To put it simply, poneros denotes evil that causes labor, pain, sorrow, and further evil. In the end, it essentially means "active rebellion"—and in the Bible, that equates to rebellion against God! It is a more heinous form of evil than what kakos implies. In poneros we see evil in action.
A phrase in the Greek Bible, ho poneros, helps to bolster this idea of active evil. Ho is an article, equivalent to English "the." Therefore, ho poneros means "the wicked [one]." We have no trouble identifying who "the wicked one" is: Satan the Devil. This connection should give us a good idea of the extent and activity of the evil covered by poneros—the kind of evil Satan does.
Perhaps a better definition of kakos, rather than the general "bad," is "ungodliness" or "sinfulness." Notice the apostle Paul's use of kakos in Romans 7:19-21, where it is twice translated as "evil": "For the good that I will to do, I do not do; but the evil I will not to do, that I practice. Now if I do what I will not to do, it is no longer I who do it, but sin that dwells in me. I find then a law, that evil is present with me, the one who wills to do good."
Realize that Paul is writing this to church members in Rome sometime in the mid-AD 50s, and this war between his desire to do good and the evil that he finds himself practicing is still taking place within him. How long had he been a converted son of God by this time? Historians place the calling of the apostle on the road to Damascus in the early mid-30s, perhaps as early as AD 33-34. Thus, by this time, he had likely been converted for about twenty years—and he was still intensely and uncomfortably aware of the struggle against the "law of sin" occurring in him. This battle was being fought internally, he says in verse 18, in his flesh, and in verse 23, in his members.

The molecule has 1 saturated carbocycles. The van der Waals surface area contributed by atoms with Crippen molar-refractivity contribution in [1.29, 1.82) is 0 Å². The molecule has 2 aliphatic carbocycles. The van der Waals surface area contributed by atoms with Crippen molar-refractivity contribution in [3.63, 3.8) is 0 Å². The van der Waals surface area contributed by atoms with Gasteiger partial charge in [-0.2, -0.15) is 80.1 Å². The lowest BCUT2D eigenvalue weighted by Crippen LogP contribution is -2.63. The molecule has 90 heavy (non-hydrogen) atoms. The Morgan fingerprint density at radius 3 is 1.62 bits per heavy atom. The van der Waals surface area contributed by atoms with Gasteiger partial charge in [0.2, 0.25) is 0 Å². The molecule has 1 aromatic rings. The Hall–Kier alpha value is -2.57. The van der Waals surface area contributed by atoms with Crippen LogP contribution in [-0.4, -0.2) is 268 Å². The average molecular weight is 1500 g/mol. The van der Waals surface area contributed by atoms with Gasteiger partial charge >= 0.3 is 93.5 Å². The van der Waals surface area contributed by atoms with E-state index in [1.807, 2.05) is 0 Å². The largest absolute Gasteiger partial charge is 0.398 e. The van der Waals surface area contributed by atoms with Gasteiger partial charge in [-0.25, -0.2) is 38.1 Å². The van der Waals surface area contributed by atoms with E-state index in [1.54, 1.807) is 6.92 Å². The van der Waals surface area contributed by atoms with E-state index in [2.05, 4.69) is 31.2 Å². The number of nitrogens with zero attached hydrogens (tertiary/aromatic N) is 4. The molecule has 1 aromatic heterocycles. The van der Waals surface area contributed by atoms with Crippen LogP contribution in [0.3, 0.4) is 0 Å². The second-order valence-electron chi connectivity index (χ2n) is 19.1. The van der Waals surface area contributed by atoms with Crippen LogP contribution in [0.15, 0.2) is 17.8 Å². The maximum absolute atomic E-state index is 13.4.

He is telling us, "I don't want to do evil! It is my will not to do it, but too often I find myself caving in to it." In his mind, he knew he should not do these things, but he would do it anyway because of the evil that remained in his flesh. Even after a long period of conversion, there is an evil "law," as Paul calls it—we could also call it a principle, an attitude, a mindset, a tendency, an inclination—that is still present within us. It is almost like our worse nature (as opposed to our "better nature")—a kind of "devil on your shoulder." Worse still, it is in us!
Earlier, in Romans 7:14, Paul had given another insight into this evil in us: "For we know that [God's] law is spiritual, but I am carnal, sold under sin." He is again speaking of this tendency toward evil because of the flesh that clothes us, which he names "carnality." Our carnality is what sells us into slavery to sin. One of the great responsibilities that falls to us upon our redemption through the liberating blood of Jesus Christ is to cease being slaves of sin and, instead, become slaves of righteousness (see Romans 6:15-23).
However, it is a terrible struggle—an all-out war—because, with our minds, we have already thrown off the shackles of sin, but our bodies, still receiving orders from the human nature that remains with us, are always trying to return us to those shackles. The battle goes back and forth—sometimes our spiritual mind triumphs, and other times, we let our flesh prevail. Unfortunately, this conflict will rage until we die, but we can thank God that He covers these frequent—yet, we hope, diminishing—lapses. We will look into this more thoroughly next time.